One day's heat brought two temperature records for Oklahoma City.
Friday morning, the temperature never dipped below 84 degrees, establishing the warmest low since record keeping began in 1891.
And then an afternoon reading of 113 degrees at Will Rogers World Airport matched Aug. 11, 1936, for the hottest official temperature ever recorded in Oklahoma City.
Even though the official temperature in the state's capital city hadn't reached 112 degrees in almost 76 years, it met or topped that mark each of the first three days of August.
“The conditions are similar to all those legendary hot periods of the past,” said Gary McManus of the Oklahoma Climatological Survey. “A sustained drought bringing with it lots of dead and dying vegetation, ground baked hard, and a strong upper-level ridge overhead complete the ingredients.”
Heat shelters in the Oklahoma City metro area are experiencing more traffic as temperatures linger in the triple digits.
The Cleveland County Salvation Army heat shelter in Norman is “at the stretching point” when it comes to space and donations, Salvation Army spokeswoman Heide Brandes said.
“We are pretty packed with this heat. Normally, we see this during ice storms, but the heat is just dangerous,” she said.
Donations of towels, ice, Gatorade, fruit and juice are needed, she said. To help, call Kristen Martin at 364-9910.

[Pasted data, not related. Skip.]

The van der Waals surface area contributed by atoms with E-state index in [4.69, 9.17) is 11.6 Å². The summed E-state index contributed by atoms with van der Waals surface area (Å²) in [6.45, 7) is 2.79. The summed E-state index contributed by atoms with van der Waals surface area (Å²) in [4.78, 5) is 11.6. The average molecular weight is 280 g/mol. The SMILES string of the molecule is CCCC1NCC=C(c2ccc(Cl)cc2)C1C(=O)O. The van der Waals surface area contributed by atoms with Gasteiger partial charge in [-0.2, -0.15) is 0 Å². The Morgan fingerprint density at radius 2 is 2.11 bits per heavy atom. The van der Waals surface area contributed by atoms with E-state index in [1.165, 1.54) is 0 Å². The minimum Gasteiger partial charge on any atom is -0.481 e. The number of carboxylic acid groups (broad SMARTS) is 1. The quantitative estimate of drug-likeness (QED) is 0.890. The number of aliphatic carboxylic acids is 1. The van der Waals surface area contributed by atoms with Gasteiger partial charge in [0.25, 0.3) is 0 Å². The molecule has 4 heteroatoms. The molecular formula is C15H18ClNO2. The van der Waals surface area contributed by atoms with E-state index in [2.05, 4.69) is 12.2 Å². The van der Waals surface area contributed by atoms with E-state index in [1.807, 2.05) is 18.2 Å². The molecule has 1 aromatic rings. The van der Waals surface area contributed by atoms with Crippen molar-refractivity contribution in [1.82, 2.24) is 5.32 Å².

The Emergency Medical Services Authority responded to 15 heat-related calls Thursday, EMSA spokeswoman Lara O'Leary said.
“The heat has created some critical transports for patients in the Oklahoma City metro area,” O'Leary said. “It is very concerning for paramedics because the body will begin to wear down. When you have one or two or three days of where we are setting records, the healthiest individual that succumbs to heat illness could possibly become a critical transport.”
This week's U.S. Drought Monitor report showed 99 percent of Oklahoma is experiencing severe to exceptional drought.
Friday was the sixth consecutive day at or above 105 degrees in Oklahoma City.
Also Friday, Kingfisher topped the 120 Oklahoma Mesonet weather network stations for the third straight day, McManus said. Kingfisher had a high temperature of 115 degrees Wednesday, followed by 114 degrees Thursday and again Friday.
El Reno followed closely at 113 degrees. The heat has been persistent even through the night in many areas of Oklahoma. Guthrie's low for Friday was 87 degrees.